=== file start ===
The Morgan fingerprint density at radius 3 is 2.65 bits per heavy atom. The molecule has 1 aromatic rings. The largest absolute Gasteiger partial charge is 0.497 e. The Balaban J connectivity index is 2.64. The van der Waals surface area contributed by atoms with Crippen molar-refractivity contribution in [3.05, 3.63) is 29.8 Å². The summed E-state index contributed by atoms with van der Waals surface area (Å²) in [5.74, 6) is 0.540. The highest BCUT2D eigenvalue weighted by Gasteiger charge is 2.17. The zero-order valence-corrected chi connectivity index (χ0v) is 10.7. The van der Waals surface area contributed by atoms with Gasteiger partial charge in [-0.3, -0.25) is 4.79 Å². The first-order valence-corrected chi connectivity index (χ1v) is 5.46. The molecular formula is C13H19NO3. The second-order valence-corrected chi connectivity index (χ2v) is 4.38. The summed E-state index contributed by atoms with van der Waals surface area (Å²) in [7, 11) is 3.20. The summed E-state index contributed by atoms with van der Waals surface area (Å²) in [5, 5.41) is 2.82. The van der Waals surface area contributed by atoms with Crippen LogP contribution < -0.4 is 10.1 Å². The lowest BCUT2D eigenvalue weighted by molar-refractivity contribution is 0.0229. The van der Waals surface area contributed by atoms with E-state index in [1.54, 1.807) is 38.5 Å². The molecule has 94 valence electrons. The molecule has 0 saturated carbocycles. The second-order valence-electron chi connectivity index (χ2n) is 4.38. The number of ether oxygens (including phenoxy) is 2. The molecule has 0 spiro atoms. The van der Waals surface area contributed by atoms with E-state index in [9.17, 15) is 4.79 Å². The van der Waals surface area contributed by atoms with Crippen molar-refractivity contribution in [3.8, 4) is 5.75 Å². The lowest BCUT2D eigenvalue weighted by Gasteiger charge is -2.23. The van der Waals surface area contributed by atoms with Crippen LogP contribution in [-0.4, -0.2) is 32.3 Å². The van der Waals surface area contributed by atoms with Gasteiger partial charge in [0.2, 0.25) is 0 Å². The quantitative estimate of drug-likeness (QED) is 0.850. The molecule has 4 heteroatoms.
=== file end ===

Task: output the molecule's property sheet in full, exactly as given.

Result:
The Morgan fingerprint density at radius 3 is 2.65 bits per heavy atom. The molecule has 1 aromatic rings. The largest absolute Gasteiger partial charge is 0.497 e. The Balaban J connectivity index is 2.64. The van der Waals surface area contributed by atoms with Crippen molar-refractivity contribution in [3.05, 3.63) is 29.8 Å². The summed E-state index contributed by atoms with van der Waals surface area (Å²) in [5.74, 6) is 0.540. The highest BCUT2D eigenvalue weighted by Gasteiger charge is 2.17. The zero-order valence-corrected chi connectivity index (χ0v) is 10.7. The van der Waals surface area contributed by atoms with Gasteiger partial charge in [-0.3, -0.25) is 4.79 Å². The first-order valence-corrected chi connectivity index (χ1v) is 5.46. The molecular formula is C13H19NO3. The second-order valence-corrected chi connectivity index (χ2v) is 4.38. The summed E-state index contributed by atoms with van der Waals surface area (Å²) in [7, 11) is 3.20. The summed E-state index contributed by atoms with van der Waals surface area (Å²) in [5, 5.41) is 2.82. The van der Waals surface area contributed by atoms with Crippen LogP contribution < -0.4 is 10.1 Å². The lowest BCUT2D eigenvalue weighted by molar-refractivity contribution is 0.0229. The van der Waals surface area contributed by atoms with E-state index in [1.54, 1.807) is 38.5 Å². The molecule has 94 valence electrons. The molecule has 0 saturated carbocycles. The second-order valence-electron chi connectivity index (χ2n) is 4.38. The number of ether oxygens (including phenoxy) is 2. The molecule has 0 spiro atoms. The van der Waals surface area contributed by atoms with E-state index in [9.17, 15) is 4.79 Å². The van der Waals surface area contributed by atoms with Crippen molar-refractivity contribution in [3.8, 4) is 5.75 Å². The lowest BCUT2D eigenvalue weighted by Gasteiger charge is -2.23. The van der Waals surface area contributed by atoms with Crippen LogP contribution in [-0.4, -0.2) is 32.3 Å². The van der Waals surface area contributed by atoms with Gasteiger partial charge in [0.2, 0.25) is 0 Å². The quantitative estimate of drug-likeness (QED) is 0.850. The molecule has 4 heteroatoms.